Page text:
In research recently published in MRS Advances by Springer Nature, the researchers found that a class of defects, called topological defects, can offer a platform to explore a diverse range of novel phenomena. For instance, room temperature electronic conductivity has been reported at domain walls of insulating ferroelectric materials. The challenge faced by the scientific community is the non-destructive three-dimensional imaging of such structures at the nanoscale. This was made possible thanks to a lens-less X-ray microscopy technique known as Bragg Coherent Diffractive Imaging (BCDI). The discovery of a lens-less X-ray microscopy technique has potentially far-reaching applications in computing, medical technology, and physics.
“With synchrotron sources that are basically emitted by particle accelerators, we can produce X-ray photons that are 10 billion times brighter than sunlight,” said Fohtung. “We narrowly focus and control those X-ray beams for spectroscopy and imaging and, for the first time, we can observe small excitations on the nanoscale of solid state materials.”
Using BCDI, the team observed that at the boundaries of elastic domains, which are regions with displaced or deformed atoms, there were topological defects with unexpected phenomena such as conductivity and superconductivity.
“At the nanoscale, features such as dislocations and global topological defects are almost like a building block in the large-scale applications of these materials,” Fohtung said. “They are mostly driven by their nanoscale behavior. It’s something that we find surprising: things at the small scale dominate what is captured at the large scale.”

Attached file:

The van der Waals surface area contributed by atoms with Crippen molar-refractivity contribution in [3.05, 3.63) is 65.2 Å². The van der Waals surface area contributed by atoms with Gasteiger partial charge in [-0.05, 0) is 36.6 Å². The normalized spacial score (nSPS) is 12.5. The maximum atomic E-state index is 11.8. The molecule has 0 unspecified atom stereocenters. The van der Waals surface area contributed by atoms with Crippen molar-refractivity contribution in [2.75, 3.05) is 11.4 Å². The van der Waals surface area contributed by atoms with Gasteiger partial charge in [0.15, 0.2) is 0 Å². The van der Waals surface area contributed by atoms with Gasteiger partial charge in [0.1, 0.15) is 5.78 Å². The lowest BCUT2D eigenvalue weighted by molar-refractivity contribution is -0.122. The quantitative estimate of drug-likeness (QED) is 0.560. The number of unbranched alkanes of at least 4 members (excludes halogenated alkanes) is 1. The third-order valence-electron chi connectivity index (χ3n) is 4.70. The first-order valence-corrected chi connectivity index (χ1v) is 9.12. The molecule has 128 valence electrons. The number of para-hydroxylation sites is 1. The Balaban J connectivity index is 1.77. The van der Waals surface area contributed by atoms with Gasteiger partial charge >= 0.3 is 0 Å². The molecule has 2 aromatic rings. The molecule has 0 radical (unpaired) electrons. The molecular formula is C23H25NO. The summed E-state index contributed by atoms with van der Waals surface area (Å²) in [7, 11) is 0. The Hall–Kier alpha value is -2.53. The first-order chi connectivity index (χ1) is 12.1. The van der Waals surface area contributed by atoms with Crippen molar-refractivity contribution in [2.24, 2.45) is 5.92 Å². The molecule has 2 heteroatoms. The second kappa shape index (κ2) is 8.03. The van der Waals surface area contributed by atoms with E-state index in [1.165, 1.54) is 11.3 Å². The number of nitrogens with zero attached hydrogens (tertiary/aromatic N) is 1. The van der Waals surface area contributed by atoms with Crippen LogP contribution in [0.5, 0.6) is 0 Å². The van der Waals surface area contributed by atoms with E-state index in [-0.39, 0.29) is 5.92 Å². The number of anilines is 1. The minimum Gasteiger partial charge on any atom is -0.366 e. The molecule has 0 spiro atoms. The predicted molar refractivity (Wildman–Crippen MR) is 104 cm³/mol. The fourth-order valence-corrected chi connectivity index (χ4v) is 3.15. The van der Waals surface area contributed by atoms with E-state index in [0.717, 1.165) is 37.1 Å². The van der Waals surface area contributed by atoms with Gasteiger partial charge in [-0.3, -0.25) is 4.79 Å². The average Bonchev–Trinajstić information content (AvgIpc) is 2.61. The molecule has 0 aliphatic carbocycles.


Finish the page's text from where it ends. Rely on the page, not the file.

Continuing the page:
The discovery could have far-reaching applications.
“Our research could lead to using topological defects such as ferroelectric vortices as building blocks to form qubits for use in quantum computing,” said Fohtung. “In regenerative medicine and biology, topological defects can be seen as the building blocks that control collective cell dynamics. The ability to visualize such defects in their native environments is, therefore, high priority.”
Topological defects may even contribute to our understanding of how the early universe was created after the Big Bang.
“We cannot recreate the Big Bang in the laboratory, but scientists can study the topological defects in the nanostructures of materials with very similar symmetry lowering phase transitions to that of the early universe post Big Bang,” said Fohtung. “We can thus study the rate at which the early universe evolved comfortably in our laboratory. Topological defects can offer many new scientific insights from the atomic scale to the cosmic scale!”
Fohtung was joined in research at Rensselaer by postdoctoral researcher Xiaowen Shi and graduate students Nimish Prashant Nazirkar, Zachary Barringer, and Skye Williams.
“Dr. Fohtung’s research is a great example of the blurring of boundaries between leading-edge engineering of materials and fundamental physics, with potential applications to many exciting areas,” said Shekhar Garde, Rensselaer’s Dean of Engineering. “I am pleased with the interdisciplinary opportunities that engineering students and postdoctoral researchers are getting through their participation in this research.”
Ross Harder of Advanced Photon Source also contributed to the findings.
Read the original article on Rensselaer Polytechnic Institute (RPI).